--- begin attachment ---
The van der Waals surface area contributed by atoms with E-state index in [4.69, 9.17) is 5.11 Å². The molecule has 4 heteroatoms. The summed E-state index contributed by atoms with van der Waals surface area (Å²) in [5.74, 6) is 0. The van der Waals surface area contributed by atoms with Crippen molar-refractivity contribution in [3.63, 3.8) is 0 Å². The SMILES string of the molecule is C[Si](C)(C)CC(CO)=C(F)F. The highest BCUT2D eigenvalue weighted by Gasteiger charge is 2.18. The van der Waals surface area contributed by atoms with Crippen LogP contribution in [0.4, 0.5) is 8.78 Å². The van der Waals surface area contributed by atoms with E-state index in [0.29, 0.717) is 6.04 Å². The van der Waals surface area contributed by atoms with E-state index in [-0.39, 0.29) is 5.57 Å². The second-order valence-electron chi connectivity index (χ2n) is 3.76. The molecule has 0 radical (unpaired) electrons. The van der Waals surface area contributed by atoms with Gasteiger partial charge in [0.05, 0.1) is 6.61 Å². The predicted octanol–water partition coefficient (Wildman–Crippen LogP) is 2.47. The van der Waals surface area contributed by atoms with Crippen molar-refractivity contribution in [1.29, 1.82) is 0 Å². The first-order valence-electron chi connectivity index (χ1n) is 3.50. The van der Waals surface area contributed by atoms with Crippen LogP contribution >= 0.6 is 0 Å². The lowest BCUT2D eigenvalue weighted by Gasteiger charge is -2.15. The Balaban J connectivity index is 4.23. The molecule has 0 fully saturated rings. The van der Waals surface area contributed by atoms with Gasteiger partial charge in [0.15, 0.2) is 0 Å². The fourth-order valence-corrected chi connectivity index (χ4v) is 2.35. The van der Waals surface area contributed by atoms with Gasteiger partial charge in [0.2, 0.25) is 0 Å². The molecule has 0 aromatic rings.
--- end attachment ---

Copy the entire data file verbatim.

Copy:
The van der Waals surface area contributed by atoms with E-state index in [4.69, 9.17) is 5.11 Å². The molecule has 4 heteroatoms. The summed E-state index contributed by atoms with van der Waals surface area (Å²) in [5.74, 6) is 0. The van der Waals surface area contributed by atoms with Crippen molar-refractivity contribution in [3.63, 3.8) is 0 Å². The SMILES string of the molecule is C[Si](C)(C)CC(CO)=C(F)F. The highest BCUT2D eigenvalue weighted by Gasteiger charge is 2.18. The van der Waals surface area contributed by atoms with Crippen LogP contribution in [0.4, 0.5) is 8.78 Å². The van der Waals surface area contributed by atoms with E-state index in [0.29, 0.717) is 6.04 Å². The van der Waals surface area contributed by atoms with E-state index in [-0.39, 0.29) is 5.57 Å². The second-order valence-electron chi connectivity index (χ2n) is 3.76. The molecule has 0 radical (unpaired) electrons. The van der Waals surface area contributed by atoms with Gasteiger partial charge in [0.05, 0.1) is 6.61 Å². The predicted octanol–water partition coefficient (Wildman–Crippen LogP) is 2.47. The van der Waals surface area contributed by atoms with Crippen molar-refractivity contribution in [1.29, 1.82) is 0 Å². The first-order valence-electron chi connectivity index (χ1n) is 3.50. The van der Waals surface area contributed by atoms with Crippen LogP contribution >= 0.6 is 0 Å². The lowest BCUT2D eigenvalue weighted by Gasteiger charge is -2.15. The Balaban J connectivity index is 4.23. The molecule has 0 fully saturated rings. The van der Waals surface area contributed by atoms with Gasteiger partial charge in [0.15, 0.2) is 0 Å². The fourth-order valence-corrected chi connectivity index (χ4v) is 2.35. The van der Waals surface area contributed by atoms with Gasteiger partial charge in [0.2, 0.25) is 0 Å². The molecule has 0 aromatic rings.